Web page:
Despite the obstacles afflicting the stock market, such as the Greek tragedy, the euro uncertainty and our own election fiasco (plus that enormous deficit), there is a surprisingly strong swell of optimism. Quite a few experts expect shares to resume their upward march.

Even so, small investors should be prepared for increasingly difficult times. I am not referring to stock market movements but to the desire of our self-appointed "masters" to enforce the ramifications of this high-tech age on unwilling individuals. The ill-considered campaign to do away with paper share certificates is never far away. And there appears to be unrelenting pressure on shareholders to adopt electronic links with their companies, including dividend payments.

More and more companies are urging them to give up the postal system. Most seem to use the inertia technique, demanding that shareholders apply to retain the right to receive hard copy communications. If they don't respond they are dumped into the internet pool, whether they like it or not. Many investors have no desire to operate online, but they are in danger of being overwhelmed in the unethical stampede to computerise all aspects of investment.

Independent Partners; Do you need financial advice on your investments, pension or insurance? Book a free consultation with an independent Financial Adviser at VouchedFor.co.uk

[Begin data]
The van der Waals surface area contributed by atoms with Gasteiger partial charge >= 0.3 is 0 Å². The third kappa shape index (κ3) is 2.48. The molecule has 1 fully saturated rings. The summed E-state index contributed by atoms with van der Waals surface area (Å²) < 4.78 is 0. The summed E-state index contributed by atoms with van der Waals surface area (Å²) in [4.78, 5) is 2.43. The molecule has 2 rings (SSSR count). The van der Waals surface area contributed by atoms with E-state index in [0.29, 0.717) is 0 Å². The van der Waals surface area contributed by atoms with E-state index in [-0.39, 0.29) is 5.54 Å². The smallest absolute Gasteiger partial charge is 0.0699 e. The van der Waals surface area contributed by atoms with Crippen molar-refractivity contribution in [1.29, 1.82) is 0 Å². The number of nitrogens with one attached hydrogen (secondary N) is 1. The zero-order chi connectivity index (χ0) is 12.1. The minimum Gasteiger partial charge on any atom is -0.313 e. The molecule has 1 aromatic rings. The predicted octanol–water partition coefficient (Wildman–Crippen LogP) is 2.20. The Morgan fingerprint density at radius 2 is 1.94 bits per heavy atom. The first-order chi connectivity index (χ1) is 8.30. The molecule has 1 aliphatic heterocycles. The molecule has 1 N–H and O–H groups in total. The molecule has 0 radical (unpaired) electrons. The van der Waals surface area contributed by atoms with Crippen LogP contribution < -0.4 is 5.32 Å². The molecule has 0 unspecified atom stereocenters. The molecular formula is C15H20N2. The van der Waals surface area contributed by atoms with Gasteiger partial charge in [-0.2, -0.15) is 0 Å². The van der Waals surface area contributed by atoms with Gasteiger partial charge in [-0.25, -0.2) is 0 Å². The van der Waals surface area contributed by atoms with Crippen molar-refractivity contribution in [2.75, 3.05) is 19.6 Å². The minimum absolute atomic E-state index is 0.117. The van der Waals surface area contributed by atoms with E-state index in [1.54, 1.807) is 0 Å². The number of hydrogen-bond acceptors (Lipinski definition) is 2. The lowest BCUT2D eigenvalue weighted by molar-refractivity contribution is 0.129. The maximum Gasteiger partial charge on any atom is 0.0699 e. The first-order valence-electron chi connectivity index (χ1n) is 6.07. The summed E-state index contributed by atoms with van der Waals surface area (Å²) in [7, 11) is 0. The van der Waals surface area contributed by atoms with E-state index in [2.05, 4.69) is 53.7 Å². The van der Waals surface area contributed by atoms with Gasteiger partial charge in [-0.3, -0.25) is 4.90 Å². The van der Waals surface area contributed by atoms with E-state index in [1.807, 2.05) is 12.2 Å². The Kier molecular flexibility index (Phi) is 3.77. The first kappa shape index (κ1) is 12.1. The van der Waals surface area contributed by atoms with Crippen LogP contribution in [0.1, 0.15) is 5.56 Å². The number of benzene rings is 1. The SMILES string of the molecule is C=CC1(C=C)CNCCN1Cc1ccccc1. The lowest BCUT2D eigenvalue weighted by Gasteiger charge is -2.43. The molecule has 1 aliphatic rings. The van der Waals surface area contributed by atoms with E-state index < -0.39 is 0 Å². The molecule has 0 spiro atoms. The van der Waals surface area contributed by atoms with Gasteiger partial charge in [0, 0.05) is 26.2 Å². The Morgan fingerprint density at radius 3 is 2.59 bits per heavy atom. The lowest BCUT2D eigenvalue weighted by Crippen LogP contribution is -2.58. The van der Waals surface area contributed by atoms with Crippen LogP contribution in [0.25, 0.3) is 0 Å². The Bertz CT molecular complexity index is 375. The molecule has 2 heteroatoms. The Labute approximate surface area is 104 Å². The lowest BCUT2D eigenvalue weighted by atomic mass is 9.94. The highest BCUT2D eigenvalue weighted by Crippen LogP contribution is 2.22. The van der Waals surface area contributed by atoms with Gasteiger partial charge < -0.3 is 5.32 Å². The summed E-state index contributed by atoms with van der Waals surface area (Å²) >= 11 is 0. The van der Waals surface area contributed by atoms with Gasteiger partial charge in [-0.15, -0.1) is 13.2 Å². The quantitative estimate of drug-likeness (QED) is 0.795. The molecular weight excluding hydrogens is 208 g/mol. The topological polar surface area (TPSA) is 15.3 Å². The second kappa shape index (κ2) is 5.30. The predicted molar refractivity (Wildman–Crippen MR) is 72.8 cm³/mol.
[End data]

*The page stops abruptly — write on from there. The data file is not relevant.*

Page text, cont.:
Life and Style
love + sex A new study has revealed the average size - but does that leave men outside the 'normal' range being thought of as 'abnormal'?
Arts and Entertainment
TV
Voices
The Palace of Westminster is falling down, according to John Bercow
voices..says Matthew Norman
Sport
Steve Bruce and Gus Poyet clash
football
News
Graham Norton said Irish broadcaster RTE’s decision to settle was ‘moronic’
TV
Arts and Entertainment
Jake and Dinos Chapman were motivated by revenge to make 'Bring me the Head of Franco Toselli! '
arts + ents Shapero Modern Gallery to show explicit Chapman Brothers film
Arts and Entertainment
Kurt Cobain performing for 'MTV Unplugged' in New York, shortly before his death
music Brett Morgen's 'Cobain: Montage of Heck' debunks many of the myths
Life and Style
life
Sport
Brendan Rodgers
football The Liverpool manager will be the first option after Pep Guardiola
News
Amazon misled consumers about subscription fees, the ASA has ruled
news
Arts and Entertainment
Myanna Buring, Julian Rhind-Tutt and Russell Tovey in 'Banished'
TV Jimmy McGovern tackles 18th-century crime and punishment
Arts and Entertainment
Paul Whitehouse as Herbert
arts + ents
Finacial products from our partners
Property search
Latest stories from i100
Have you tried new the Independent Digital Edition apps?
Independent Dating
and  

By clicking 'Search' you
are agreeing to our
Terms of Use.

ES Rentals

    iJobs Job Widget
    iJobs Money & Business

    Recruitment Genius: Sales Executive - OTE £40,000

    £15000 - £18000 per annum: Recruitment Genius: This is a great opportunity for...

    Austen Lloyd: Law Costs HOD - Southampton

    £50000 - £60000 per annum + Excellent Salary: Austen Lloyd: An outstanding new...

    SThree: Recruitment Resourcer

    £20000 - £21000 per annum + uncapped commission: SThree: As a graduate you are...